Cover of Antonio’s Devils by Jeremy Asher Dauber
Antonio’s Devils
Writers of the Jewish Enlightenment and the Birth of Modern Hebrew and Yiddish Literature
Jeremy Asher Dauber

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2004
368 pages.
$72.50

Cloth ISBN: 9780804749015

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Antonio's Devils deals both historically and theoretically with the origins of modern Hebrew and Yiddish literature by tracing the progress of a few remarkable writers who, for various reasons and in various ways, cited Scripture for their own purpose, as Antonio's "devil," Shylock, does in The Merchant of Venice.

By examining the work of key figures in the early history of Jewish literature through the prism of their allusions to classical Jewish texts, the book focuses attention on the magnificent and highly complex strategies the maskilim employed to achieve their polemical and ideological goals. Dauber uses this methodology to examine foundational texts by some of the Jewish Enlightenment's most interesting and important authors, reaching new and often surprising conclusions.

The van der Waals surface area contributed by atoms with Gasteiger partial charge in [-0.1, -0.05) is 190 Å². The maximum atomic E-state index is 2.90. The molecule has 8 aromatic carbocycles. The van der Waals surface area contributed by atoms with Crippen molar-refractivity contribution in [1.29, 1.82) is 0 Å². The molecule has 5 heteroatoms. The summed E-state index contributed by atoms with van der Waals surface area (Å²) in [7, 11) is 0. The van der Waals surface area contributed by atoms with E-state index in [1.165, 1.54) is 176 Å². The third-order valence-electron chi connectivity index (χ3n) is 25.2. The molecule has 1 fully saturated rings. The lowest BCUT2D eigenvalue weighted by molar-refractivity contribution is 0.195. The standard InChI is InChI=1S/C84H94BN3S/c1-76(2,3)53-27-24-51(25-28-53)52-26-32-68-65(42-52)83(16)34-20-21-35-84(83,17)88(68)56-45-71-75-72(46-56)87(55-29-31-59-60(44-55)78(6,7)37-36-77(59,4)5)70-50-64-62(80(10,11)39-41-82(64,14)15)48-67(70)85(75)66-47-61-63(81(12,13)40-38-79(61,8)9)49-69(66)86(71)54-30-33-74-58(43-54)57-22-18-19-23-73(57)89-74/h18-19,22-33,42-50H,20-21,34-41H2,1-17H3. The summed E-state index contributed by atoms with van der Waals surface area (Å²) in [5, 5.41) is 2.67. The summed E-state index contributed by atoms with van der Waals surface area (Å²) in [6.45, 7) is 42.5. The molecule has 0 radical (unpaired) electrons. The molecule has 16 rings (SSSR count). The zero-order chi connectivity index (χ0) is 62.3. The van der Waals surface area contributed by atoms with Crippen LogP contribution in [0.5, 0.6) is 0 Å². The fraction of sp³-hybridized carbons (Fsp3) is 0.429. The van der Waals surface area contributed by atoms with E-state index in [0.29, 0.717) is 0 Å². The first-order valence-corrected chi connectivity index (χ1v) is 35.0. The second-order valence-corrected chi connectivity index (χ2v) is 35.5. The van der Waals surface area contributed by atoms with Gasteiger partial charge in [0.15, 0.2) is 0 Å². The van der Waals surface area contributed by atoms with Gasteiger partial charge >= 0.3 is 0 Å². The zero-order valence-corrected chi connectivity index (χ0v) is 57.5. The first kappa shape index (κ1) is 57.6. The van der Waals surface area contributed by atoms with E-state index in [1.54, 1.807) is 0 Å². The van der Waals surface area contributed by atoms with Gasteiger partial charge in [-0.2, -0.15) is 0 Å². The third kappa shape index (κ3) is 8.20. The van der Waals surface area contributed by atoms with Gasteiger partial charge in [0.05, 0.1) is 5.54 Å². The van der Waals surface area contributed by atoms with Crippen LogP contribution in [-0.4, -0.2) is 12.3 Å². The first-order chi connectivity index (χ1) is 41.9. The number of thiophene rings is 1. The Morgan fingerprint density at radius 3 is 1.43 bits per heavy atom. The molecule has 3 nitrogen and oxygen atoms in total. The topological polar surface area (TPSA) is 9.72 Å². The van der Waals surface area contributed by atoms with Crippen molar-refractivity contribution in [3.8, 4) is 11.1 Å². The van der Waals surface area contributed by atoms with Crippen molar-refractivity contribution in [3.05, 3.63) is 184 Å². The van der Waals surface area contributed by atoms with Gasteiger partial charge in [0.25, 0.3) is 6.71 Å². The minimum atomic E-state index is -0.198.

About the author

Jeremy Asher Dauber is the Atran Assistant Professor of Yiddish Language, Literature, and Culture at Columbia University.

"This fascinating new study of modern Hebrew and Yiddish literature is not only an excellent academic piece of work, but an accessible and compelling read."

The Jerusalem Post

"The book not only offers an overview of the early poetic, linguistic, and social challenges of Yiddish and Hebrew literature; it invites the reader to examine the varied contexts of the Jewish Enlightenment as a means of better understanding Modern Jewish Culture."

Hebrew Studies

"Dauber has produced a first-rate book, at once interesting and eminently readable, and both historians and students of Jewish literature will learn much. Given that this is a first book from a young scholar, Antonio's Devils is a most impressive offering, one that would elicit from his maskilic protagonists the hope that he produce books without limit."

—SHOFAR

"Dauber's textual exegesis is often very instructive."Jewish History